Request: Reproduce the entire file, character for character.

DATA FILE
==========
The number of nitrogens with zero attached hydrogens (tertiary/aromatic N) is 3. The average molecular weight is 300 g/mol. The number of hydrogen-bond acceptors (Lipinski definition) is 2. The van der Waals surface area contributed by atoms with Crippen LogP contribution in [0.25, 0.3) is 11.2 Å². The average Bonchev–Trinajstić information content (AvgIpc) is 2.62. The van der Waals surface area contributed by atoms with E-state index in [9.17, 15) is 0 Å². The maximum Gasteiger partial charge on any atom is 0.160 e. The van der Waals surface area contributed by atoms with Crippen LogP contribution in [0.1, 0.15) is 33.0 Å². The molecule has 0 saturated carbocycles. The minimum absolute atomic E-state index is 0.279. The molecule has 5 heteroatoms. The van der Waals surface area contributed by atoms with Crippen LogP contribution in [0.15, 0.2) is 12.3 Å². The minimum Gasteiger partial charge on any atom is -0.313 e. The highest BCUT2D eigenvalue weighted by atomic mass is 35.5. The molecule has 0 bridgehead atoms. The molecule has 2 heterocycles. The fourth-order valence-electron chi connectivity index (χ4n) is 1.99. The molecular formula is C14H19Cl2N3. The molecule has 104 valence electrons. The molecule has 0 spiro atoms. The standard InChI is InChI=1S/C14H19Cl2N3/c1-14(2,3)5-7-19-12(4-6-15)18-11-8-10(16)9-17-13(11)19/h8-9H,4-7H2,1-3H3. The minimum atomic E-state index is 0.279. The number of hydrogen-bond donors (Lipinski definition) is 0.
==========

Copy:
The number of nitrogens with zero attached hydrogens (tertiary/aromatic N) is 3. The average molecular weight is 300 g/mol. The number of hydrogen-bond acceptors (Lipinski definition) is 2. The van der Waals surface area contributed by atoms with Crippen LogP contribution in [0.25, 0.3) is 11.2 Å². The average Bonchev–Trinajstić information content (AvgIpc) is 2.62. The van der Waals surface area contributed by atoms with E-state index in [9.17, 15) is 0 Å². The maximum Gasteiger partial charge on any atom is 0.160 e. The van der Waals surface area contributed by atoms with Crippen LogP contribution in [0.1, 0.15) is 33.0 Å². The molecule has 0 saturated carbocycles. The minimum absolute atomic E-state index is 0.279. The molecule has 5 heteroatoms. The van der Waals surface area contributed by atoms with Crippen LogP contribution in [0.15, 0.2) is 12.3 Å². The minimum Gasteiger partial charge on any atom is -0.313 e. The highest BCUT2D eigenvalue weighted by atomic mass is 35.5. The molecule has 0 bridgehead atoms. The molecule has 2 heterocycles. The fourth-order valence-electron chi connectivity index (χ4n) is 1.99. The molecular formula is C14H19Cl2N3. The molecule has 104 valence electrons. The molecule has 0 spiro atoms. The standard InChI is InChI=1S/C14H19Cl2N3/c1-14(2,3)5-7-19-12(4-6-15)18-11-8-10(16)9-17-13(11)19/h8-9H,4-7H2,1-3H3. The minimum atomic E-state index is 0.279. The number of hydrogen-bond donors (Lipinski definition) is 0.